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  8. I read this at least 30 years ago, but once read, never forgotten. The nurses were not immune and I remember vividly the part where a nurse succumbed to a particularly aggressive kind and was dead in weeks. There is certainly comedy, but of the blackest kind and like you I was too horrified for laughing out loud. Hard to imagine that this was so recent.

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    1. Yes, I am glad I have read it, and my reading in the last couple of weeks has certainly made me think about a world that has gone - not just the medical problems, but the attitudes, the way people were treated and so on.

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  9. As soon as I saw the name Betty MacDonald, I thought of "The Egg and I." I was planning to google her to see if it was the same person, but you confirmed it so I don't have to. I haven't read the book, but I've seen the movie (Claudette Colbert and Fred MacMurray) several times. It was a staple on channels that ran old movies. There was a restaurant here in L.A. called "The Egg and the Eye" (their logo was an egg in an egg cup with an eye superimposed on it) that was part of the Craft and Folk Art Museum (and shop). I miss that place. Wish I still had my copy of their poster.

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    1. I haven't seen the film but now you are inspiring me to try to find it. V funny about the restaurant.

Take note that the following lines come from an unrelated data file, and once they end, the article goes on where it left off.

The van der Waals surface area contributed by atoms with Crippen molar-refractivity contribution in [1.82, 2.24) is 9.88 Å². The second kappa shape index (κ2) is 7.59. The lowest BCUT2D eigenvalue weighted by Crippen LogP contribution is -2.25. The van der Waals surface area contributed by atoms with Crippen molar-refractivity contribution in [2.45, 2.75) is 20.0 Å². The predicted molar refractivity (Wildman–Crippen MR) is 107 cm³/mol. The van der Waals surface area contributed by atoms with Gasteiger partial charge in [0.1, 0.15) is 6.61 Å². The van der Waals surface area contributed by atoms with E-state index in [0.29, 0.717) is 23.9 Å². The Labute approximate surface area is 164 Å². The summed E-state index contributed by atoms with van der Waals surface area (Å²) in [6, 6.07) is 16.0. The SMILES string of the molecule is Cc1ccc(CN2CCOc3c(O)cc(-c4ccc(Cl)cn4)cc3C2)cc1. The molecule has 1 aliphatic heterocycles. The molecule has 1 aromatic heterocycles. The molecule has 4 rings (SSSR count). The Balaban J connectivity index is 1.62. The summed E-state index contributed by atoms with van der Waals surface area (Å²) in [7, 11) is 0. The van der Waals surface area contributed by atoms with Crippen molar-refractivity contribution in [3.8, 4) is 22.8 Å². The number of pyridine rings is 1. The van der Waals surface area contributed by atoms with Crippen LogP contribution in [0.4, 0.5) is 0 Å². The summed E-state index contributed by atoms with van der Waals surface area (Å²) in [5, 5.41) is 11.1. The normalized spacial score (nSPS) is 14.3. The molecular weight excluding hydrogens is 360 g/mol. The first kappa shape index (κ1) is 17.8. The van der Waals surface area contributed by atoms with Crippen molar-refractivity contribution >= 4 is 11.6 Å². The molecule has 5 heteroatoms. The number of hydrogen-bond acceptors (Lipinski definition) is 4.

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  10. I remember Claudette Colbert in the film. I think she was in a happy marriage on a farm, but I gather Betty MacDonald's first husband was not a nice guy.

    I looked up TB after I read this post. It is still a top killer in the world, causing about 1.8 million deaths a year, with 8 to 10 million people getting sick with it. A few strains are resistant to antibiotics, a big problem.

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    1. Yes, the truth of her relationship with her husband was a bit different I think. WE are right to be terrified of TB, those figures are horrifying.

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  11. Florrie's Girls by Maeve Kelly is about nurses in 1950s London, and the Irish narrator gets TB. But the interesting thing is that it's just late enough not to be a death sentence - she say something like "with streptomycin and P.A.S. of course I will be all right" whereas a few years earlier that wouldn't necessarily have been the case.

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    1. Thanks for the tipoff, and yes, there was a very complete change in prognosis over such a short time. Must have been incredible.

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  12. Of course, it's people in the poorest countries that have higher rats of TB, meaning their health care systems are inadequate and impoverished.